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Why Do Containers Still Exist After an Image Exits?


(Nobozo) #1

I’m learning Docker. One question I had right away after running the standard “hello-world” image is why the container that ran it still exists after the image exits. I had naively thought that maybe there’s some kind of caching going on so that the next time I run “hello-world” it would run in the same container, but that doesn’t appear to be true. I know I can remove a container by running “docker container rm XXXX” but why is that necessary? When would keeping a container around after the image it runs exits provide any value?

Thanks,
Jon


(Martin Terp) #2

In some cases, it could be nice to check WHY it exited, which you cant if you remove the container.
If you want it to delete, after it exists, you can add: --rm to your docker run command.

And yes, docker run would create a new instance of the image, if you want to start and exited container, you can use: docker run INSTANCEID/INSTANCENAME


(Raj Chaudhuri) #3

An image is a template, like a class in object-oriented programming. From a single image, you can create any number of containers. Each container can be started and stopped multiple times. An image is never “started” or “run”…it can only be used to create containers.

The confusion comes from the command docker run or docker container run, which both creates a container and also starts it. A better way to learn the concept is to use the docker create or docker container create command to create a container, and the docker start or docker container start command to start it.

A container that has been created (using either the create or run command) continues to exist even after the application in the container exits. It can be started again, any number of times, with the start command. When done with it, you can remove it using the rm command.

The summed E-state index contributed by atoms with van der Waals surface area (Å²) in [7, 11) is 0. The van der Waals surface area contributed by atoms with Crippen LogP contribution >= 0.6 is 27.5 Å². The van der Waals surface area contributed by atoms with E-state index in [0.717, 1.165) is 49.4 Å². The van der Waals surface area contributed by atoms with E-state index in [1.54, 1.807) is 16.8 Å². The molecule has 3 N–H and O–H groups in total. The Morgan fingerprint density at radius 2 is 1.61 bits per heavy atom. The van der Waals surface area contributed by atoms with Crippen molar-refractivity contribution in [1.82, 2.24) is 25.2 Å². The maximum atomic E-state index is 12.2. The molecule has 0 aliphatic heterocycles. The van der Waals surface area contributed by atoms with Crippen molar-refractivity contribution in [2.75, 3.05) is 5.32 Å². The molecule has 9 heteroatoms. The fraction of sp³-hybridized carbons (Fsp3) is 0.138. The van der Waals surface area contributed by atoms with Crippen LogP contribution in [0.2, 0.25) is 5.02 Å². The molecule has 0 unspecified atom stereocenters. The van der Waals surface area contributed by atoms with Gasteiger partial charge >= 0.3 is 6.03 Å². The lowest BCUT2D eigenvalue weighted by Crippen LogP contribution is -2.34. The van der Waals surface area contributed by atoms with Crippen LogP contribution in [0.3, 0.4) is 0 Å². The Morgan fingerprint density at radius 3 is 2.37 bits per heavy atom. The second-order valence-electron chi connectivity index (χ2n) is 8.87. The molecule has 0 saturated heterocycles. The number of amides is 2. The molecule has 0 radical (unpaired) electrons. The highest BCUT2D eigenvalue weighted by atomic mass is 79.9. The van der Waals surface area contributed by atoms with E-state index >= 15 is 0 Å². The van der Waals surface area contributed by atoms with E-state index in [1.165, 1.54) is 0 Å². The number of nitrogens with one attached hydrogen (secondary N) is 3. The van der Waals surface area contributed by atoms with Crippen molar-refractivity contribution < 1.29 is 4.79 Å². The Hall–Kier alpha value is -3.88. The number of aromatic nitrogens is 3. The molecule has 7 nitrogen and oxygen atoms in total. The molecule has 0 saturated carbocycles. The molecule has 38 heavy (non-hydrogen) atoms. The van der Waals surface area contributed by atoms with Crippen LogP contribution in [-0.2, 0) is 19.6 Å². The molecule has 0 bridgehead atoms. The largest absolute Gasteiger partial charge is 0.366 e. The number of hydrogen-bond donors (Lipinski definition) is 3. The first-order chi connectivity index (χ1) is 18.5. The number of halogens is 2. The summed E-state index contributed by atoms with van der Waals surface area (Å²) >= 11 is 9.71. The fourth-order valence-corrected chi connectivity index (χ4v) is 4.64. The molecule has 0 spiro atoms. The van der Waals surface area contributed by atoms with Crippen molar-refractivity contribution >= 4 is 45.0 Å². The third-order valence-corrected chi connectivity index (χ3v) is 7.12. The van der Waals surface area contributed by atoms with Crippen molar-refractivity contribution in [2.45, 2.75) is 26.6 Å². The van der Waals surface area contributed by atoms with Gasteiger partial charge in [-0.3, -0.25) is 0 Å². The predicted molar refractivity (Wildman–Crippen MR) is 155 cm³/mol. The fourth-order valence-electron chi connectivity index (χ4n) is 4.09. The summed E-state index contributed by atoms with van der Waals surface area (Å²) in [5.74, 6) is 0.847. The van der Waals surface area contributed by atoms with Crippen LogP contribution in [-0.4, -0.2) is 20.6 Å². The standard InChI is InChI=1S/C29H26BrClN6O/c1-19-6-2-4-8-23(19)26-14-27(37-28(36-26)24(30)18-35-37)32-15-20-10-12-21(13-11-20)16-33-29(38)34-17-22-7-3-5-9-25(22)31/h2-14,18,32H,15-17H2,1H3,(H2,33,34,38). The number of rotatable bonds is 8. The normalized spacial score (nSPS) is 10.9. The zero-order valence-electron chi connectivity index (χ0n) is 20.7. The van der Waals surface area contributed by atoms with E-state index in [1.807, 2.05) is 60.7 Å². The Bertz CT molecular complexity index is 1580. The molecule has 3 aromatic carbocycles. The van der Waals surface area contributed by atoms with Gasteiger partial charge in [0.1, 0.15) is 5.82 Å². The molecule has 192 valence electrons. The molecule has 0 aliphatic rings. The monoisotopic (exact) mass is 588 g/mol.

Each container maintains all its settings (passed as parameters in the run or create commands), it logs, and some state in its filesystem (the container storage layer) until it is removed.


(Nobozo) #4

Thanks for taking the time to reply.

I already understood the distinction between creating a container and starting it. What’s still not clear to me is what value there is in keeping a container in existence after the image it runs exits. Since containers can be created so quickly, is there really a need to “start” the same container over and over? Sure, as another person said, it can be useful to see why an image exited, but that’s probably not the common case.

Also, let’s say you’re doing something that results in lots of containers being created, and at the end of the day you have 100 containers not doing anything on your system. What resources does each container consume? I know each container is a process so each container consumes at least the same resources as a non-container process. Anything else?

Jon


(Raj Chaudhuri) #5

Each container can consume some disk space, called container storage. This can be used to persist state between different runs of the container. For example, a container that runs a shell might save history in container storage.

A started container is a process or group of processes. A stopped container is just metadata, and the aforementioned container storage - so no RAM or CPU cost.

It’s useful sometimes to start an existing container, with remembered state from the previous run, and all the extra settings and options applied at create time intact, rather than create new ones. This is especially true if the application in the container needs to go through a costly init process the first time it runs. In general, the recommendation is that we treat containers as if they are disposable. But having the option is good.